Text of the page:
Decades of warnings. A global environmental threat. Climate change isn't the only mess we're ignoring.
Save for one word, Walter Brooke (1914-1986) had an unremarkable career as a Hollywood bit player, usually as a mid-level military officer fighting Indians or Nazis.
But in the 1967 film The Graduate, Brooke slung his arm around the shoulder of a young Dustin Hoffman and offered a vision of the future:
Half a century later, Brooke's career advice looks more and more like an albatross around the necks of humanity – and for that matter, around the necks of albatrosses.
In 1950, 17 years before Brooke's career counsel, the world produced an estimated two million metric tons of plastic. By 2015, that had jumped to 380 million metric tons – more than humanity's own weight in plastic.
'Smog' of plastic
Trash floating in Lake Jackson, south of Atlanta, after a rain
An estimated 150 million metric tons of plastic now swirl in our waterways:
- abandoned, miles-long driftnets that ensnare fish and seabirds;
- drink bottles and soccer balls washed down storm sewers into rivers and lakes (see this news clip of runoff plastic in Lake Jackson, downstream from a half-million or so metro Atlanta homes);
- single-use bags, straws, cups and cigarette filters by the billions;
- long-lasting microbeads of plastic built into soaps and detergents;
- and partly decomposed plastic bits that cloud the water and clog the bellies of fish, birds and marine mammals – a veritable "smog of the sea."
40+ years of warnings
Marine litter spoiling the view in Norway.
You can't say we weren't warned.
On April 5, 1989, a team of NOAA scientists presented an ominous, peer-reviewed work on the mounting dangers of ocean-borne plastic debris. Not surprisingly, their warnings went unheeded by all but a handful of marine scientists and activists.
I was feeling good about myself finding the 30 year-old plastics paper, and I mentioned it in the weekly segment I do for Public Radio International's Living On Earth.Then, the sleuths at a very useful web publication called The Revelator found others from the 1970's. That's how long we've known about the crisis we've been building.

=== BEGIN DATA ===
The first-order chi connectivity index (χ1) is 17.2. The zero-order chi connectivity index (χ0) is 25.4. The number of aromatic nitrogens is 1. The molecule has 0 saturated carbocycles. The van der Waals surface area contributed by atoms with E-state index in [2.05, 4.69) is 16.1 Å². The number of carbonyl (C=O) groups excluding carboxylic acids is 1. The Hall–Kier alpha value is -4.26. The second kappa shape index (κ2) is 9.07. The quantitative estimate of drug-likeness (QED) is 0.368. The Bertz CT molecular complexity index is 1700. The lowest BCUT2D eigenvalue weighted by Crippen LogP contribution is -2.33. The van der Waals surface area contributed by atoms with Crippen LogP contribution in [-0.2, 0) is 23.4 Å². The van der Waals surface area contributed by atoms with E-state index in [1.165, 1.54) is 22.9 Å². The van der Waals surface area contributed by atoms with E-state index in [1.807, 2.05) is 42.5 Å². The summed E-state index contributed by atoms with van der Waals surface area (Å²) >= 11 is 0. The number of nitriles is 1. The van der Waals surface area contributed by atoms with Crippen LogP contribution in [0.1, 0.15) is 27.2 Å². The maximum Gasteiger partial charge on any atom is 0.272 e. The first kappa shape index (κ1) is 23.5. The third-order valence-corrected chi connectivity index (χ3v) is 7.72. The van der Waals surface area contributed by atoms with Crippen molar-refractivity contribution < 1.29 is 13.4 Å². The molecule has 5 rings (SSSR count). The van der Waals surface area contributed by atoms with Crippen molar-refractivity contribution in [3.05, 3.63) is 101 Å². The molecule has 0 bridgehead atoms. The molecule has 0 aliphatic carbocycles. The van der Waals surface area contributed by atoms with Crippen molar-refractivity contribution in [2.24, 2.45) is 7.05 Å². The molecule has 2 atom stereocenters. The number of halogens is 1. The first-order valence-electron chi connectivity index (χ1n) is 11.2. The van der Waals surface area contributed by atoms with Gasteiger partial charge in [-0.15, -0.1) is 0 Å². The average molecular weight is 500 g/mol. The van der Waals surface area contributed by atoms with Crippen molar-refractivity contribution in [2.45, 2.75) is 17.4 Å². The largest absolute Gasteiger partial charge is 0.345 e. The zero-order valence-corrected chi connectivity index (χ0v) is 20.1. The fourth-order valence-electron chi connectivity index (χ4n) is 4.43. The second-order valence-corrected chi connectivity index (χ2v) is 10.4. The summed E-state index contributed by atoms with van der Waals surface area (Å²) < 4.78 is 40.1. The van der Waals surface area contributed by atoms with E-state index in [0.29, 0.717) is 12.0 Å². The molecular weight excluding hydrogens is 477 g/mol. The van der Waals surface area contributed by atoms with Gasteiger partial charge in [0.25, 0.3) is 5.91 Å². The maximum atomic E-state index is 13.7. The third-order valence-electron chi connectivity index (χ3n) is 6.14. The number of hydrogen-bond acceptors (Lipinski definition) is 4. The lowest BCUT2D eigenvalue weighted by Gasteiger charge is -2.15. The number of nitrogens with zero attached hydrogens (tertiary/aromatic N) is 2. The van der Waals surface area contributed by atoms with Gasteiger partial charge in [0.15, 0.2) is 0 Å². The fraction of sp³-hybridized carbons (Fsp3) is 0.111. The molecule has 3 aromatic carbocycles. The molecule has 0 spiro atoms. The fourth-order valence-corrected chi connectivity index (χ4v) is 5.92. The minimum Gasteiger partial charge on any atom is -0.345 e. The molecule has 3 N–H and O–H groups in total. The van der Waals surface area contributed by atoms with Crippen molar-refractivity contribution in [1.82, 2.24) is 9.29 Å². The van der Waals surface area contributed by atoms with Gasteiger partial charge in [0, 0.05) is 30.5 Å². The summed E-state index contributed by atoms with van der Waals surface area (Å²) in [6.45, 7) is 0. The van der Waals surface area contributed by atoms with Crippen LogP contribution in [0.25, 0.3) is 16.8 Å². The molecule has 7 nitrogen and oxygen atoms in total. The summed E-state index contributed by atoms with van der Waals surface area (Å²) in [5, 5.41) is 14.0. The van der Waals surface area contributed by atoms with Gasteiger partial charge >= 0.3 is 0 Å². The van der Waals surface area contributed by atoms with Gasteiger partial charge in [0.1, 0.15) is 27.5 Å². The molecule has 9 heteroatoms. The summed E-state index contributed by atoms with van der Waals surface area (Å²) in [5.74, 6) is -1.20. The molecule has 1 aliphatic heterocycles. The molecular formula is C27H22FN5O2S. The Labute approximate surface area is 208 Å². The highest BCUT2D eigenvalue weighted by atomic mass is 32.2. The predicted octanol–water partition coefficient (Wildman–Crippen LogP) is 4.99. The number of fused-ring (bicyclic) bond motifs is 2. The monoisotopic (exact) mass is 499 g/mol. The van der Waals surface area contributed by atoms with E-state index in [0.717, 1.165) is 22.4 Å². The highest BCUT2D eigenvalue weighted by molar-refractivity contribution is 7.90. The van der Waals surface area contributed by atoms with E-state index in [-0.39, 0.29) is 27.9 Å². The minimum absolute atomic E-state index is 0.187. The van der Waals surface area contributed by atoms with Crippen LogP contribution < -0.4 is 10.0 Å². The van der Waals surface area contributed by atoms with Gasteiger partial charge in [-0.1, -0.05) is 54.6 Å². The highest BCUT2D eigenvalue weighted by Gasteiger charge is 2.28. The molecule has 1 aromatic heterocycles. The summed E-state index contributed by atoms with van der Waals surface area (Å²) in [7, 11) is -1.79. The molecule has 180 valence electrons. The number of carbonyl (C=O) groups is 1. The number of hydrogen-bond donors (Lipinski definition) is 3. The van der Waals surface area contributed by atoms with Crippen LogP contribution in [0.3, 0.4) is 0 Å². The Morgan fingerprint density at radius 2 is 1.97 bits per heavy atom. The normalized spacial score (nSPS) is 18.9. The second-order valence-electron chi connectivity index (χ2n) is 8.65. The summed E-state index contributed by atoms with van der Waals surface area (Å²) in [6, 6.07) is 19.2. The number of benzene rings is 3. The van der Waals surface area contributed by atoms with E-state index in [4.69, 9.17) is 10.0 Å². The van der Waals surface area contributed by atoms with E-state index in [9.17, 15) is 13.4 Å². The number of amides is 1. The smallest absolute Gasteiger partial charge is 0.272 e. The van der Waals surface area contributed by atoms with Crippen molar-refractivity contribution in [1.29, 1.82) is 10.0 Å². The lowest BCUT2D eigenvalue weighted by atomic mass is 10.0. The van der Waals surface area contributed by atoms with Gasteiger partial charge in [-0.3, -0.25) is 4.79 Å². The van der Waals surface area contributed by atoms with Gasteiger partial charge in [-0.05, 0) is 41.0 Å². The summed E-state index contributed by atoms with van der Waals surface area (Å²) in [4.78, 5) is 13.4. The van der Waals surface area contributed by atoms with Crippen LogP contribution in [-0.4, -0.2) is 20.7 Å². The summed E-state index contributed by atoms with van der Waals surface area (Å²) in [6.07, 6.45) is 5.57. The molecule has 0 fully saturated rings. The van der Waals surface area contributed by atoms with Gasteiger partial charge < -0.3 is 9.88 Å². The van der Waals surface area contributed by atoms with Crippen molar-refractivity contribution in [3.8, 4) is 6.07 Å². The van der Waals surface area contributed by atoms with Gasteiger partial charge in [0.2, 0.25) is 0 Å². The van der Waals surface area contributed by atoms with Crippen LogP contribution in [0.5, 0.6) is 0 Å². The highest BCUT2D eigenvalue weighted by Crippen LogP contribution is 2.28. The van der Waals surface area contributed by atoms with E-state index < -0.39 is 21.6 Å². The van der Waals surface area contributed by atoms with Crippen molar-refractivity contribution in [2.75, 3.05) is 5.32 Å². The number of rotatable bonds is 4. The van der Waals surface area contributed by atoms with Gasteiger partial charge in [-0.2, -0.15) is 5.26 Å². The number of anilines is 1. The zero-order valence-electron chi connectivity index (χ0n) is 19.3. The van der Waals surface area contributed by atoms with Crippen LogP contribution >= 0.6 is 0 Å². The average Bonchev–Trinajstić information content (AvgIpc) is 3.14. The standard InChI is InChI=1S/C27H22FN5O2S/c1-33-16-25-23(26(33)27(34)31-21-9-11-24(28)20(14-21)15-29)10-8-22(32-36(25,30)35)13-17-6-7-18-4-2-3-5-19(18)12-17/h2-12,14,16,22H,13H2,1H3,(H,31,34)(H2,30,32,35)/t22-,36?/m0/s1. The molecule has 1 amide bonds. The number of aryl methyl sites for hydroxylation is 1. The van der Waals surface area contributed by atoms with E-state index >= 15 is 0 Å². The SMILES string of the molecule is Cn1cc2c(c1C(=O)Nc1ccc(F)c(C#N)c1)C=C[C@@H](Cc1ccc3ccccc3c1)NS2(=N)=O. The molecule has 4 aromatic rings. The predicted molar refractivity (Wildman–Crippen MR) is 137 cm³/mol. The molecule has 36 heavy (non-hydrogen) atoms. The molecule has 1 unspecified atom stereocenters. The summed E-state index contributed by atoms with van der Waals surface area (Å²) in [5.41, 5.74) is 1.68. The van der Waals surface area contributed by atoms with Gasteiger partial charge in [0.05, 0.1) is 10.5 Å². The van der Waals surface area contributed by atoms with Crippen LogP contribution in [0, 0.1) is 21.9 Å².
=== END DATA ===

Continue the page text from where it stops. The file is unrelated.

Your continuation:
Ugly death by plastic
Darrell Blatchley, director of D'Bone Collector Museum Inc., pulls plastic waste from the stomach of a Cuvier's beaked whale that washed ashore in Compostela Valley, in the Philippines.
Last week, an item worthy of the Guinness Book of World Records washed in from the Philippines, where the carcass of a Cuvier's beaked whale (really more an oversized dolphin than a great whale) yielded 88 pounds of plastic bags.
Like so many other environmental ills, the plastic pollution of the oceans is something we've known about for decades. Like climate change or ocean acidification, the solutions to plastics pollution are daunting. They don't involve the shutting of a lone drainpipe or smokestack. They involve altering the consumptive mindsets of nearly all of us about how we produce, consume, and dispose of plastics.
We've developed the ability to alter the acid/alkaline chemistry of the vast oceans, and we're filling them up with things inimical to life. Now all we have to do is develop the ability to stop ourselves.
Here's a trailer from "The Smog of the Sea," a new documentary on ocean plastics featuring musician Jack Johnson